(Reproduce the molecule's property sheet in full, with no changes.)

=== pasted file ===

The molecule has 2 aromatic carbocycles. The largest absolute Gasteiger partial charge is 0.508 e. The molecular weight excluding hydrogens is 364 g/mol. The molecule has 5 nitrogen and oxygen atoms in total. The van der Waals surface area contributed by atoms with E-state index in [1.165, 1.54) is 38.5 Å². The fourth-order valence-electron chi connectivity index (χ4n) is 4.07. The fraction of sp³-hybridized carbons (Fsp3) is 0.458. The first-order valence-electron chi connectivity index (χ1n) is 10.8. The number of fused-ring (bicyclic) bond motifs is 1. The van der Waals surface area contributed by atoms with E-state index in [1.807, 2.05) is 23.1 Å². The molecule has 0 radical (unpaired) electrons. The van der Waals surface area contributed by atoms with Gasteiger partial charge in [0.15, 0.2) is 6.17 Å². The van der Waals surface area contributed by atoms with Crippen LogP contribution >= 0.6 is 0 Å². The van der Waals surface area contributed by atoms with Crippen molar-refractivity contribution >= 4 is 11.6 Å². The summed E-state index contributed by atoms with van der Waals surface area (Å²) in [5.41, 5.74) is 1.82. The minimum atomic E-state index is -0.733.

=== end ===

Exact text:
The molecule has 2 aromatic carbocycles. The largest absolute Gasteiger partial charge is 0.508 e. The molecular weight excluding hydrogens is 364 g/mol. The molecule has 5 nitrogen and oxygen atoms in total. The van der Waals surface area contributed by atoms with E-state index in [1.165, 1.54) is 38.5 Å². The fourth-order valence-electron chi connectivity index (χ4n) is 4.07. The fraction of sp³-hybridized carbons (Fsp3) is 0.458. The first-order valence-electron chi connectivity index (χ1n) is 10.8. The number of fused-ring (bicyclic) bond motifs is 1. The van der Waals surface area contributed by atoms with E-state index in [1.807, 2.05) is 23.1 Å². The molecule has 0 radical (unpaired) electrons. The van der Waals surface area contributed by atoms with Gasteiger partial charge in [0.15, 0.2) is 6.17 Å². The van der Waals surface area contributed by atoms with Crippen LogP contribution >= 0.6 is 0 Å². The van der Waals surface area contributed by atoms with Crippen molar-refractivity contribution >= 4 is 11.6 Å². The summed E-state index contributed by atoms with van der Waals surface area (Å²) in [5.41, 5.74) is 1.82. The minimum atomic E-state index is -0.733.